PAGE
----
I am double focused - both in creative design (the one that most people think of when they think of fashion design), and technical design. This means that I get to use all my artsy, crafty stuff, my drawings and dye ideas and musings about poetry or natural collection, written material and visual absorption. But my technical focus allows me to be detail oriented. Serious about structure and construction and perfection.

Yes, my personality and fashion seem to be the perfect marriage, for now.

Tuesday, September 15, 2009

Ingredients for Happiness

I have, after a whole month (or a little more than), finally returned to the blog. I promised I wouldn't forget about you! In the meantime, I have been very busy adjusting to the new apartment, which needed painting and cleaning and decorating and adjusting to a new semester's schedule.

So far, I really do love most of my classes. My stand-out favorites, by far, are Patternmaking I and Fashion Illustration, for entirely different reasons. Patternmaking really appeals to my technical, neat-and-tidy sensibilities. There are measurements, straight lines, and much cutting and folding, all of which seems to drive my contemporaries crazy but delights me to no end.

Fashion Illustration, on the other hand, really appeals to my creative side. I have wanted nothing more for the last year and a half to begin to show what I'm made of. There is something satisfying about putting an idea down on paper and having other people get to look at it, critique it, make suggestions, and even ask you to defend it. It is an activity, the critique, that I have missed dearly since leaving Painting for Fashion Design. Of course, some of my work all of you will get to see very soon - I will be entering the AOBA Fashion Design competition (designing with alpaca yarns and woven fabrics) and the entries are both posted on their website, and will be posted on mine.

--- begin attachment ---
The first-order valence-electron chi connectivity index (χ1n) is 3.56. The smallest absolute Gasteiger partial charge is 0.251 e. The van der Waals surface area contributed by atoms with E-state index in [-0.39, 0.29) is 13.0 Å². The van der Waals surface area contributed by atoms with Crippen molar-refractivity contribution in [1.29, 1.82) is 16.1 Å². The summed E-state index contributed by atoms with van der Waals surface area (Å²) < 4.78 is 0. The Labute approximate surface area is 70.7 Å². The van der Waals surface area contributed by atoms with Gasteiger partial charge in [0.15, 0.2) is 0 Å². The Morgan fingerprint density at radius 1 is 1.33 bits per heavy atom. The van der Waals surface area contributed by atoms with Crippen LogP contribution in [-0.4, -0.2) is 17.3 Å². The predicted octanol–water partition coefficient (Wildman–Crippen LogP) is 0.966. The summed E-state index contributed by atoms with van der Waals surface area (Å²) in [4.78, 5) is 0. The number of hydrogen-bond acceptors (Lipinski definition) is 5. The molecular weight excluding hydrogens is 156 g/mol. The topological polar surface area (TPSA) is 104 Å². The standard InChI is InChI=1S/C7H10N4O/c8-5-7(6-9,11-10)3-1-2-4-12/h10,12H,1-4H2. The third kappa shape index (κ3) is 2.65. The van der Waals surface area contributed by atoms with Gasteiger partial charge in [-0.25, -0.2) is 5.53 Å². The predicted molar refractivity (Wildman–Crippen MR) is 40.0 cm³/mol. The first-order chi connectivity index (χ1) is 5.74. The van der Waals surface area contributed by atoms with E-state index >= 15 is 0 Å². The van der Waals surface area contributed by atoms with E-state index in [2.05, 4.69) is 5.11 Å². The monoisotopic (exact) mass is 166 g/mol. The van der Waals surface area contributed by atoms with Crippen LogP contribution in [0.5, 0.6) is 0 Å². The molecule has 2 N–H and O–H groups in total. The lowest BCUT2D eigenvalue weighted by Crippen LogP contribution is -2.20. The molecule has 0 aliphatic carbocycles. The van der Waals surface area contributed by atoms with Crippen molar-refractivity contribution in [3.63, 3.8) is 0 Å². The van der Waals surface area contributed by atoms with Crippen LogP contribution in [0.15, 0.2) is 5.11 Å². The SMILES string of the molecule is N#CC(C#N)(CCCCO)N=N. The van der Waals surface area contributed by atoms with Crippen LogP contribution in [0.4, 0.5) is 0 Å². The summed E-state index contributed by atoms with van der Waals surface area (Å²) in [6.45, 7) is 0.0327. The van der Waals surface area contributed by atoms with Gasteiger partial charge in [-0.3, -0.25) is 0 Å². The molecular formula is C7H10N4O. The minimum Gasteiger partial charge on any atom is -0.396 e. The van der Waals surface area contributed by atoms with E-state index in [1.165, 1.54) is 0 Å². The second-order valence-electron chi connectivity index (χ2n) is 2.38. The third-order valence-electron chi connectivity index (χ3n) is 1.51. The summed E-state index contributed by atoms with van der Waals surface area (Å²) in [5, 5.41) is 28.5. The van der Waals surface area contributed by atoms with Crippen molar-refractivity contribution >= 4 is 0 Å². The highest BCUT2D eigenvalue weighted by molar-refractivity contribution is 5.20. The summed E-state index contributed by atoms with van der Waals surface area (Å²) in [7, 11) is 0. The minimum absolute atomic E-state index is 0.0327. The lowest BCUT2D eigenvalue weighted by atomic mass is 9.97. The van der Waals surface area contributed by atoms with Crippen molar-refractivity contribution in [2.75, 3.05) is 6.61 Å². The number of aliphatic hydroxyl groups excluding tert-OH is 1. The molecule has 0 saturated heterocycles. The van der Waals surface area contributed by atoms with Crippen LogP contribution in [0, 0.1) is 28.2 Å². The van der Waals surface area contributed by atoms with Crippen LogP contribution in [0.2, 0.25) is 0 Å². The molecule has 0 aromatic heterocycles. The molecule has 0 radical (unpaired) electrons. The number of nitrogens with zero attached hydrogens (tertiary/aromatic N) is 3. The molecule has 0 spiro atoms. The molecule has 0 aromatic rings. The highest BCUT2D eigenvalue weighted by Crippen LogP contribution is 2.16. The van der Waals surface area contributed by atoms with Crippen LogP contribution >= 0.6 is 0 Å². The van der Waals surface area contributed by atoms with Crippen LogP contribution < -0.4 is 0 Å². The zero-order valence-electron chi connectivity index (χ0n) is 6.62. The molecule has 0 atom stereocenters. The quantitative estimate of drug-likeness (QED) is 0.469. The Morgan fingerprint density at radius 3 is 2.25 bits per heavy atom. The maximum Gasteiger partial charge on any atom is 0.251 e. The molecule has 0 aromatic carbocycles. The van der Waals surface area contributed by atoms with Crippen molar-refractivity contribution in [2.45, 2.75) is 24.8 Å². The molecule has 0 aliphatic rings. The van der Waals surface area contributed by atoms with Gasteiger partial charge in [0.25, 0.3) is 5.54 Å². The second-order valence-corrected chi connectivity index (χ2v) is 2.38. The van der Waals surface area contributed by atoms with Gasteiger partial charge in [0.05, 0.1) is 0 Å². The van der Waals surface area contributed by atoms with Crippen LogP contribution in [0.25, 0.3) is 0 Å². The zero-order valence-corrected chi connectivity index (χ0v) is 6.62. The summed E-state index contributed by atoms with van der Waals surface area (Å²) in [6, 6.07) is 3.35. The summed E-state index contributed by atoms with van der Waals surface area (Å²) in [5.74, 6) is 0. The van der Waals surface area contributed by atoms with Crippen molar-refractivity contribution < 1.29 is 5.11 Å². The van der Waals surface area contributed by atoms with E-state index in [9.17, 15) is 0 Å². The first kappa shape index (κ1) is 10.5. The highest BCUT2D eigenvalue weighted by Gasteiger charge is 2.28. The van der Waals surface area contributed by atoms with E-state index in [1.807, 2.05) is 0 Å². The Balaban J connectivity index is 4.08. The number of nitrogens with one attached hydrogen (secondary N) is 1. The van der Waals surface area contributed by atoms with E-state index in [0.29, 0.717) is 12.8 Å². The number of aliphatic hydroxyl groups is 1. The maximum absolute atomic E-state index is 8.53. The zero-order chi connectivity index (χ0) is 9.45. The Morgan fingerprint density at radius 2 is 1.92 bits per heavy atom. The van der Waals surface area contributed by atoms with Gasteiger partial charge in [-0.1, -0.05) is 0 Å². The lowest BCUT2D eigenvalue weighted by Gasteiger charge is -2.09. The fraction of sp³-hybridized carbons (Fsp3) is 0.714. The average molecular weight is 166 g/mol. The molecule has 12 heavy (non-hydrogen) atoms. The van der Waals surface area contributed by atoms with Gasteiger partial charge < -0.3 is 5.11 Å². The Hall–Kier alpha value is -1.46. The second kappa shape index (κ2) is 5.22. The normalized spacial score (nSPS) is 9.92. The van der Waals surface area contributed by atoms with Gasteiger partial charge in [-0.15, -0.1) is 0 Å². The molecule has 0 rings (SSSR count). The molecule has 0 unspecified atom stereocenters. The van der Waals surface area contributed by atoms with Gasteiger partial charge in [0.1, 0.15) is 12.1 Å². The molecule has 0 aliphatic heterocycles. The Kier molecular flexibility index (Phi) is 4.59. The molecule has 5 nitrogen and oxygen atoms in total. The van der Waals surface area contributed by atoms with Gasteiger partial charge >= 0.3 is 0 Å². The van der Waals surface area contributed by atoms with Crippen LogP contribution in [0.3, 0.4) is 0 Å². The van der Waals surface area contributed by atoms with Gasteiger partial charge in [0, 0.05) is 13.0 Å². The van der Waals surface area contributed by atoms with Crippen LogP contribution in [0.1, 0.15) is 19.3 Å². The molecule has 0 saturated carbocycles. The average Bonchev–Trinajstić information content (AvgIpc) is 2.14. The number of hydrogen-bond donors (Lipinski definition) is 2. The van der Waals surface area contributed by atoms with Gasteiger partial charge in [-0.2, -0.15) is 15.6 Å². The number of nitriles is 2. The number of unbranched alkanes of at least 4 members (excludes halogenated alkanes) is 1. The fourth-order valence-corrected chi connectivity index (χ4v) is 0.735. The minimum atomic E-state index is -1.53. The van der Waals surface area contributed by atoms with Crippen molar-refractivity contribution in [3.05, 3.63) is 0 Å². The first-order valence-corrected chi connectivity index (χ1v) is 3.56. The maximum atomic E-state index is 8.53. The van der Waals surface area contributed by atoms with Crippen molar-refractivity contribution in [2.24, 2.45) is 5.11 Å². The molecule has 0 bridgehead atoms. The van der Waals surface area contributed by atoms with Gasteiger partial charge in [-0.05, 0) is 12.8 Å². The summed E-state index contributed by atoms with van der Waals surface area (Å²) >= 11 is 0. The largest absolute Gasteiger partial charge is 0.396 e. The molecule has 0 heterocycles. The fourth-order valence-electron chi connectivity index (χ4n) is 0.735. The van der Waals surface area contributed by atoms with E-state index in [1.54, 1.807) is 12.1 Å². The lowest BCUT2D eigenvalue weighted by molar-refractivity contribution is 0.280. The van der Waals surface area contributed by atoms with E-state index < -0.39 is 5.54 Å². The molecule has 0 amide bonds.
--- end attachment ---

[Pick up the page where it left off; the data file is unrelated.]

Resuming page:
Of course, that is not all that is going on! I attended my first ever Stitches Midwest convention this year, and absolutely loved it. I had an opportunity to finally meet the Malabrigo Yarn folks who have given me my internship next summer, Antonio and Tobias. They are wonderful, funny people and I cannot wait to work for them! While at Stitches, I picked up a few things here and there, but nothing that I'm ready to show you - yet.